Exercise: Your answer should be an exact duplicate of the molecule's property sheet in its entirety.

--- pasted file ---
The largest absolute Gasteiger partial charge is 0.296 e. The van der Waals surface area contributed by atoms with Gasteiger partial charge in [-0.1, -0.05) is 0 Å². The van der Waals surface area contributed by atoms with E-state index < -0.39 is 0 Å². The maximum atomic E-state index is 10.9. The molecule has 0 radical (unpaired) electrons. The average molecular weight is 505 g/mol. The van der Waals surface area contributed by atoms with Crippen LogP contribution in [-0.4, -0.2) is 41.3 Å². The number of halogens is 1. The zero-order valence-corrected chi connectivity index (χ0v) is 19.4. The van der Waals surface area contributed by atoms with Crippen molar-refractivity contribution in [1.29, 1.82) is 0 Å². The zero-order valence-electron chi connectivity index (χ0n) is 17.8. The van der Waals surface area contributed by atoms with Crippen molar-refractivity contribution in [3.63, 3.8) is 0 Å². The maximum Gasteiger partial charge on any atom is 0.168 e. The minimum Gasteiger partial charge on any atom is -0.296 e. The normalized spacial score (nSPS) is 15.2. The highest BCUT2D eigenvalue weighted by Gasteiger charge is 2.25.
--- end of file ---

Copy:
The largest absolute Gasteiger partial charge is 0.296 e. The van der Waals surface area contributed by atoms with Gasteiger partial charge in [-0.1, -0.05) is 0 Å². The van der Waals surface area contributed by atoms with E-state index < -0.39 is 0 Å². The maximum atomic E-state index is 10.9. The molecule has 0 radical (unpaired) electrons. The average molecular weight is 505 g/mol. The van der Waals surface area contributed by atoms with Crippen LogP contribution in [-0.4, -0.2) is 41.3 Å². The number of halogens is 1. The zero-order valence-corrected chi connectivity index (χ0v) is 19.4. The van der Waals surface area contributed by atoms with Crippen molar-refractivity contribution in [1.29, 1.82) is 0 Å². The zero-order valence-electron chi connectivity index (χ0n) is 17.8. The van der Waals surface area contributed by atoms with Crippen molar-refractivity contribution in [3.63, 3.8) is 0 Å². The maximum Gasteiger partial charge on any atom is 0.168 e. The minimum Gasteiger partial charge on any atom is -0.296 e. The normalized spacial score (nSPS) is 15.2. The highest BCUT2D eigenvalue weighted by Gasteiger charge is 2.25.